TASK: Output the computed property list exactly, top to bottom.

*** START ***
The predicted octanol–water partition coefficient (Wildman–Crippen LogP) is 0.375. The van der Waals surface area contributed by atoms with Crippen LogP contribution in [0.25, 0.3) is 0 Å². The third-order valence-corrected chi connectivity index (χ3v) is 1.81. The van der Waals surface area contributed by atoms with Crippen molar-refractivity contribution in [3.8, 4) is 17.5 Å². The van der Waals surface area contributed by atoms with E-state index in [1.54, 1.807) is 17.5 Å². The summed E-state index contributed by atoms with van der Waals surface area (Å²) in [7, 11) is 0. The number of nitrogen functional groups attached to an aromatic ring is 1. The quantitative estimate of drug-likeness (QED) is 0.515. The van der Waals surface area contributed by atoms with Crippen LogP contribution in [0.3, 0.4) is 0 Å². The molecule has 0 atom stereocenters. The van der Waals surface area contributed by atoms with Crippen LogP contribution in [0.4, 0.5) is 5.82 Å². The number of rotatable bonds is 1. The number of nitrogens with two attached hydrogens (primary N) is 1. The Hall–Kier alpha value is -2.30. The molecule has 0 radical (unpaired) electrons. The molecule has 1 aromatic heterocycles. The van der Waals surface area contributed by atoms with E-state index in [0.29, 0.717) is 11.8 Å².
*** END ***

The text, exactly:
The predicted octanol–water partition coefficient (Wildman–Crippen LogP) is 0.375. The van der Waals surface area contributed by atoms with Crippen LogP contribution in [0.25, 0.3) is 0 Å². The third-order valence-corrected chi connectivity index (χ3v) is 1.81. The van der Waals surface area contributed by atoms with Crippen molar-refractivity contribution in [3.8, 4) is 17.5 Å². The van der Waals surface area contributed by atoms with E-state index in [1.54, 1.807) is 17.5 Å². The summed E-state index contributed by atoms with van der Waals surface area (Å²) in [7, 11) is 0. The number of nitrogen functional groups attached to an aromatic ring is 1. The quantitative estimate of drug-likeness (QED) is 0.515. The van der Waals surface area contributed by atoms with Crippen LogP contribution in [0.3, 0.4) is 0 Å². The molecule has 0 atom stereocenters. The van der Waals surface area contributed by atoms with Crippen LogP contribution in [0.4, 0.5) is 5.82 Å². The number of rotatable bonds is 1. The number of nitrogens with two attached hydrogens (primary N) is 1. The Hall–Kier alpha value is -2.30. The molecule has 0 radical (unpaired) electrons. The molecule has 1 aromatic heterocycles. The van der Waals surface area contributed by atoms with E-state index in [0.29, 0.717) is 11.8 Å².